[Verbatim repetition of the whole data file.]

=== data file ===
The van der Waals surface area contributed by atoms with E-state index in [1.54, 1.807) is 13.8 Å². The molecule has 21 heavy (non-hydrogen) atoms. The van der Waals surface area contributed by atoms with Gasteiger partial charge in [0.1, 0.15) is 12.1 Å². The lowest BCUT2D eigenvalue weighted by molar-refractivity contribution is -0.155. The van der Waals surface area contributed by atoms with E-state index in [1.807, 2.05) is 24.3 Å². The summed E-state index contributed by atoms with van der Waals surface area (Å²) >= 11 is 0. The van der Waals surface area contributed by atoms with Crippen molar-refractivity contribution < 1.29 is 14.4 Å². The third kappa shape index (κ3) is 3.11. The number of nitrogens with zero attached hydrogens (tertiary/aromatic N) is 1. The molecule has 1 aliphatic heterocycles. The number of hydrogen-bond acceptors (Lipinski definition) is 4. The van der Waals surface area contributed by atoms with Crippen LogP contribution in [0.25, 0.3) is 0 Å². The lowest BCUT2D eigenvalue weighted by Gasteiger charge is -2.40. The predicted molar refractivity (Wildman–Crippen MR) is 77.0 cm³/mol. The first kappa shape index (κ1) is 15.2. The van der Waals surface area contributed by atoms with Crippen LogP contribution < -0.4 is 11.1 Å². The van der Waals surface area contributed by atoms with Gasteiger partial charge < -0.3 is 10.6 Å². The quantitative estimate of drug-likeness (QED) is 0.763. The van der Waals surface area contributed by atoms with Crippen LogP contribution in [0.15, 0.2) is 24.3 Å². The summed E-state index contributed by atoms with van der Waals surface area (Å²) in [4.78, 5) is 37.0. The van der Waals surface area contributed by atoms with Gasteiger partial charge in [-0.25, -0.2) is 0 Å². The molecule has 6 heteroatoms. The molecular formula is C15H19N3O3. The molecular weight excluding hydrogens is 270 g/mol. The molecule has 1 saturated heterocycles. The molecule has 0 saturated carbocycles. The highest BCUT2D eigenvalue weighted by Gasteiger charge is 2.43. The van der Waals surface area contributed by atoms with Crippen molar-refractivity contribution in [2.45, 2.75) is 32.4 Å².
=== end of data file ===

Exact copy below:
The van der Waals surface area contributed by atoms with E-state index in [1.54, 1.807) is 13.8 Å². The molecule has 21 heavy (non-hydrogen) atoms. The van der Waals surface area contributed by atoms with Gasteiger partial charge in [0.1, 0.15) is 12.1 Å². The lowest BCUT2D eigenvalue weighted by molar-refractivity contribution is -0.155. The van der Waals surface area contributed by atoms with E-state index in [1.807, 2.05) is 24.3 Å². The summed E-state index contributed by atoms with van der Waals surface area (Å²) >= 11 is 0. The van der Waals surface area contributed by atoms with Crippen molar-refractivity contribution < 1.29 is 14.4 Å². The third kappa shape index (κ3) is 3.11. The number of nitrogens with zero attached hydrogens (tertiary/aromatic N) is 1. The molecule has 1 aliphatic heterocycles. The number of hydrogen-bond acceptors (Lipinski definition) is 4. The van der Waals surface area contributed by atoms with Crippen LogP contribution in [0.25, 0.3) is 0 Å². The lowest BCUT2D eigenvalue weighted by Gasteiger charge is -2.40. The predicted molar refractivity (Wildman–Crippen MR) is 77.0 cm³/mol. The first kappa shape index (κ1) is 15.2. The van der Waals surface area contributed by atoms with Crippen LogP contribution < -0.4 is 11.1 Å². The van der Waals surface area contributed by atoms with Gasteiger partial charge < -0.3 is 10.6 Å². The quantitative estimate of drug-likeness (QED) is 0.763. The van der Waals surface area contributed by atoms with Crippen LogP contribution in [0.15, 0.2) is 24.3 Å². The summed E-state index contributed by atoms with van der Waals surface area (Å²) in [4.78, 5) is 37.0. The van der Waals surface area contributed by atoms with Gasteiger partial charge in [-0.25, -0.2) is 0 Å². The molecule has 6 heteroatoms. The molecular formula is C15H19N3O3. The molecular weight excluding hydrogens is 270 g/mol. The molecule has 1 saturated heterocycles. The molecule has 0 saturated carbocycles. The highest BCUT2D eigenvalue weighted by Gasteiger charge is 2.43. The van der Waals surface area contributed by atoms with Crippen molar-refractivity contribution in [2.45, 2.75) is 32.4 Å².